Unity in Pluralism: It’s a-one-nation-several-tongues distin

by Komla Selikem


The English language became part of our national linguistic repertoire through colonialism. While one would expect the language to exhibit a high level of purity and stability, it has experienced considerable change in Ghana. This change has roots in our socio-cultural practices, especially our indigenous languages. Consider words such as ‘enstoolment’, ‘enskinment’, ‘outdooring’, among others. These are canonical Ghanaian English coinages that entered the lexical fold of English, originating from chieftaincy and a rite of passage.

Further, other salient features of indigenous-Ghanaian languages are present in the variety of English generally spoken in Ghana today. Prominent among these features, is the sound patterns of the languages. It is, however, difficult, but not entirely impossible, to point out the individual languages from which these features are transferred to the sound system of English. This difficulty lies in the inherent similarities that exist among indigenous-Ghanaian languages. For example, to my knowledge, no indigenous-Ghanaian language has the theta (θ), in thin, and eth (ð), in that, sounds in its sound inventory. Further, it is a common feature of indigenous-Ghanaian languages to have, with few exceptions, form and sound correspondences, such that every letter in a word is assigned a sound and pronounced.

It should be noted that research underscores the transfer of linguistic features from one language to the other among multilinguals. Bearing these facts in mind, is it any wonder a speaker of an indigenous-Ghanaian language is very likely to pronounce the /t/ in English words such as soften, fasten, among others, and assign a sound to each of the letters in the word quay? The transfer phenomenon described here explains for the sound profile of distin, a Ghanaian-social-media lingo. Distin is a derivative of ‘this’ and ‘thing’. The sounds of indigenous-Ghanaian-languages that are closest to the eth and theta are /d/ and /t/ respectively. Also, many indigenous-Ghanaian languages do not allow word-final consonant clusters. It is, therefore, not surprising that many Ghanaians substitute the ‘eth’ and ‘theta’ for the /d/ and /t/ and drop the word-final /g/, yielding distin.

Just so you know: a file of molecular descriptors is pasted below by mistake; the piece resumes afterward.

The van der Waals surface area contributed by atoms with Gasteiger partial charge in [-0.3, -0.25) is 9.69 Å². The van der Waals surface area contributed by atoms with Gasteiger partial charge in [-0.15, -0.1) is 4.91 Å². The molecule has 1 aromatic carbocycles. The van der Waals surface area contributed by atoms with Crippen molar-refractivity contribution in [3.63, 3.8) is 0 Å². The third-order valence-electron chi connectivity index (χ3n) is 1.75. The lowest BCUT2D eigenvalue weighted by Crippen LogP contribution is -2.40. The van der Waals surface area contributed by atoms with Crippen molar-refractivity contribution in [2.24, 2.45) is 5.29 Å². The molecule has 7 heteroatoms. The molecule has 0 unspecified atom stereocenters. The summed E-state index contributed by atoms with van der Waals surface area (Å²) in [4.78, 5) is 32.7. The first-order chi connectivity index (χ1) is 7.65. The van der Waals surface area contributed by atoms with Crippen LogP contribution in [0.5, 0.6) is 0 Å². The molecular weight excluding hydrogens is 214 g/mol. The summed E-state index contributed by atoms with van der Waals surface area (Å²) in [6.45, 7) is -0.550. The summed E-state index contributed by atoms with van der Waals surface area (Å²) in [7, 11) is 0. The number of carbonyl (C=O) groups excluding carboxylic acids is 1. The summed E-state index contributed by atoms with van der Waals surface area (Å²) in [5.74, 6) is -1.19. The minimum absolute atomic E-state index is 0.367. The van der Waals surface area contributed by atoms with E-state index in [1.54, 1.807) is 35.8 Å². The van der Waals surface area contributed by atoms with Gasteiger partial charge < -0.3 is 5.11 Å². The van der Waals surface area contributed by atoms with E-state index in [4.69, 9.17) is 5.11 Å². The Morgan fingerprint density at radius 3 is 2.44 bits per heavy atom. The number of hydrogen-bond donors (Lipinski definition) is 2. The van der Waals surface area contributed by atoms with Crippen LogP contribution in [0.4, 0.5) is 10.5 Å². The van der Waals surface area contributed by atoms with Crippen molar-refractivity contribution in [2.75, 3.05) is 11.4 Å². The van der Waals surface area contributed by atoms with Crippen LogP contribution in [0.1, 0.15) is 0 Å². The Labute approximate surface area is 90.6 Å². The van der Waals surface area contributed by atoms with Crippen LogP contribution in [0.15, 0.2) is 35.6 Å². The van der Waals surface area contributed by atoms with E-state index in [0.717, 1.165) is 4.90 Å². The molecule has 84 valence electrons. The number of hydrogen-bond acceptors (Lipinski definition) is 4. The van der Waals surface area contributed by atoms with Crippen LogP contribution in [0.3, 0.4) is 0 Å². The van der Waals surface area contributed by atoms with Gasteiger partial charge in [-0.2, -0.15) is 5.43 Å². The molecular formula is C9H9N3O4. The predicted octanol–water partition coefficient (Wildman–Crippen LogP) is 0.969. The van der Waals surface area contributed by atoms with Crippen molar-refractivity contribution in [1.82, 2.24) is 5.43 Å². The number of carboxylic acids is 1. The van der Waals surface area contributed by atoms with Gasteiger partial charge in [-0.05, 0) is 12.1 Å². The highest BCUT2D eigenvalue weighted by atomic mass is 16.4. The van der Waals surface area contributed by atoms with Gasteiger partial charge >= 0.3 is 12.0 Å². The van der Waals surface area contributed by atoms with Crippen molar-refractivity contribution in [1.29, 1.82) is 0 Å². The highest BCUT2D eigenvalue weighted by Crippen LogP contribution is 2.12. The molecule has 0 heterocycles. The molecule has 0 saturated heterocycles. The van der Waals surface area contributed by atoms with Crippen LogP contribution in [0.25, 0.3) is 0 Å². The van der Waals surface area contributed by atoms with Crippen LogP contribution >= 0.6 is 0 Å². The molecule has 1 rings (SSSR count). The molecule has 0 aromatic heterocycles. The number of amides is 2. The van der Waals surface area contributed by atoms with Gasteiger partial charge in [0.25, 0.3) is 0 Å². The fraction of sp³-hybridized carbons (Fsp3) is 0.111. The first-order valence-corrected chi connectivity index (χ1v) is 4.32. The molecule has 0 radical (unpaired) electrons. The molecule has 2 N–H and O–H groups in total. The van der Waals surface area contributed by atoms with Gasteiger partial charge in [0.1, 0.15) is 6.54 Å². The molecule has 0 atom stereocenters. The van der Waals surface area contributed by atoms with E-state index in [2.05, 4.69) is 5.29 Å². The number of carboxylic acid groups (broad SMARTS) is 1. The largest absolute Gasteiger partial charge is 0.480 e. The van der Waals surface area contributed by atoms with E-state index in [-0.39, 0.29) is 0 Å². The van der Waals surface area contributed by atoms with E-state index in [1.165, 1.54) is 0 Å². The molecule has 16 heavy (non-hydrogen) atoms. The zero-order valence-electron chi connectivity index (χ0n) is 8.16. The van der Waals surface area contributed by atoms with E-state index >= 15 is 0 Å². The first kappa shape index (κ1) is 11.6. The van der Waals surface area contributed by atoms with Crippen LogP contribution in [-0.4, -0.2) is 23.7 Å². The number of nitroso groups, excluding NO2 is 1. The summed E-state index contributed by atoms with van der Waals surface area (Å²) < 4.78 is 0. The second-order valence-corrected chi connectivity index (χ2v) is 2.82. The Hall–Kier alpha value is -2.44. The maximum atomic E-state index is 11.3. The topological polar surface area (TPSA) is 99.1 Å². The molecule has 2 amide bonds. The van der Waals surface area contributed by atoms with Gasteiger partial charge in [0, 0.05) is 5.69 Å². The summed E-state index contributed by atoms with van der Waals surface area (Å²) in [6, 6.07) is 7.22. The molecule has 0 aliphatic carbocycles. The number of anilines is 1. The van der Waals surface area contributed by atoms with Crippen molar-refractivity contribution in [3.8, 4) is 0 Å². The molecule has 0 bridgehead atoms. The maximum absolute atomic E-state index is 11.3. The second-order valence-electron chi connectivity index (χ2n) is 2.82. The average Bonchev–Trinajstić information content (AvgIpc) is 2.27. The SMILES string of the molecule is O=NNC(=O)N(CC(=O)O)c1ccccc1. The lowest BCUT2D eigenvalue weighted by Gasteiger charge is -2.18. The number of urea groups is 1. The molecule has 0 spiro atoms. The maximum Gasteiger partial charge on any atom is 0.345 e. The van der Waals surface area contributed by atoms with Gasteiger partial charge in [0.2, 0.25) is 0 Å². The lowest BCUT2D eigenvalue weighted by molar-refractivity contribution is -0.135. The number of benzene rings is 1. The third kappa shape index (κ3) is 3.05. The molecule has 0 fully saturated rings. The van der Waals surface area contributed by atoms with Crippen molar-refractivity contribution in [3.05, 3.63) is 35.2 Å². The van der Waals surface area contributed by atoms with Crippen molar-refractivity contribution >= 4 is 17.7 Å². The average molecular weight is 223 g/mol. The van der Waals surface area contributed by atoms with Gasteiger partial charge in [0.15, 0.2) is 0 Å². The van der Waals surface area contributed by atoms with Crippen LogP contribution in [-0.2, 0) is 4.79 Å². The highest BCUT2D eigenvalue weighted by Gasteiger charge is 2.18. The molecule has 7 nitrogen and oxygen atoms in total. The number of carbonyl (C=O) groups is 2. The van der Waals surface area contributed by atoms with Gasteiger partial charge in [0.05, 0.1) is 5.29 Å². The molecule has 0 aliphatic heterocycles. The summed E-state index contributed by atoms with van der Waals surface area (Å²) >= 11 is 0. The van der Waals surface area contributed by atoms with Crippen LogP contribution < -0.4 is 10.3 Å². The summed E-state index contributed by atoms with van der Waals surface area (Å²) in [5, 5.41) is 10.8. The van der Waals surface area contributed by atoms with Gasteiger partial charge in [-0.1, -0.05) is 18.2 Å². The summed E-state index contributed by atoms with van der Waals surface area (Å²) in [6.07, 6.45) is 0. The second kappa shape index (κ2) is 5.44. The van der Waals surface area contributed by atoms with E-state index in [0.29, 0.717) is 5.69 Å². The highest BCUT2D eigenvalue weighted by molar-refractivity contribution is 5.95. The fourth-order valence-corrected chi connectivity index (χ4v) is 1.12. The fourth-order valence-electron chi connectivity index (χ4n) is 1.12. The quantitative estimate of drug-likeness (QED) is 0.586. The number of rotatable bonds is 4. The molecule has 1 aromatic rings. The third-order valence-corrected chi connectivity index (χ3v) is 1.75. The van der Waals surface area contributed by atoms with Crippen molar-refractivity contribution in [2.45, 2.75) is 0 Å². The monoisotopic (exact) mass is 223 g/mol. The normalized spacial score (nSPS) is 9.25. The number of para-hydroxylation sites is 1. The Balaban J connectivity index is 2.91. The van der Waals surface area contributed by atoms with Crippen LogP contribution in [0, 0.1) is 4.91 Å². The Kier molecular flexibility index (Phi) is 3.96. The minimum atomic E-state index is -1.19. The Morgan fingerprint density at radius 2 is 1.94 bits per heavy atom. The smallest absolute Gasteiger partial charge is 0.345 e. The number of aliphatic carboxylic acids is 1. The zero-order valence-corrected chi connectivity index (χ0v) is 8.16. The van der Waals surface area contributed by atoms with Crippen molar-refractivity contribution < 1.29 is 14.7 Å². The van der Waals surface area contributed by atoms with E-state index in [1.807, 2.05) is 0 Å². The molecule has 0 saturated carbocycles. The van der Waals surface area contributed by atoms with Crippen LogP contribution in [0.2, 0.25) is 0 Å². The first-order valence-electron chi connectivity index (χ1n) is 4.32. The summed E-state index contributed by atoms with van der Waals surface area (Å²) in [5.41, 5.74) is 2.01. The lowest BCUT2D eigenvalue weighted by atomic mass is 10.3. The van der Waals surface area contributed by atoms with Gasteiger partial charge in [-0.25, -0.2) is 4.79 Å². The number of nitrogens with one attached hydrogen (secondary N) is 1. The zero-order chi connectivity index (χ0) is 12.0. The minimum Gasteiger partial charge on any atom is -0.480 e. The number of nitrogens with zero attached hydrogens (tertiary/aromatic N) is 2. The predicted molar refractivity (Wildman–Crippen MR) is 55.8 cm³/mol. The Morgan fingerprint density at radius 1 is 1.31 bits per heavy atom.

As varying reflexes of this transfer phenomenon are ubiquitous, it is noteworthy that the linguistic behavior of many Ghanaians is replete with them, resulting in a variety of English that is quite distinct from other world ‘Englishes’. In essence, our languages have contributed collectively to the development of our variety of English.

Despite the apparent unity in their linguistic systems, like Bambara, French, Igbo, Italian, Russian, Yoruba, and other languages of the world, our indigenous languages are idiosyncratically complex and systematic. Therefore, regardless of the social roles that these languages are assigned, none is superior to the other. Each one of them is useful and crucial in specific contexts, indexing the fact that there is no ordinal relationship among them. This characterization is true of the numerous dialects of these indigenous languages as well. It follows then that Ghanaians are equipped with the socio-economic and cognitive benefits that are characteristic linguistic pluralism and multilingualism.

Facebook Comments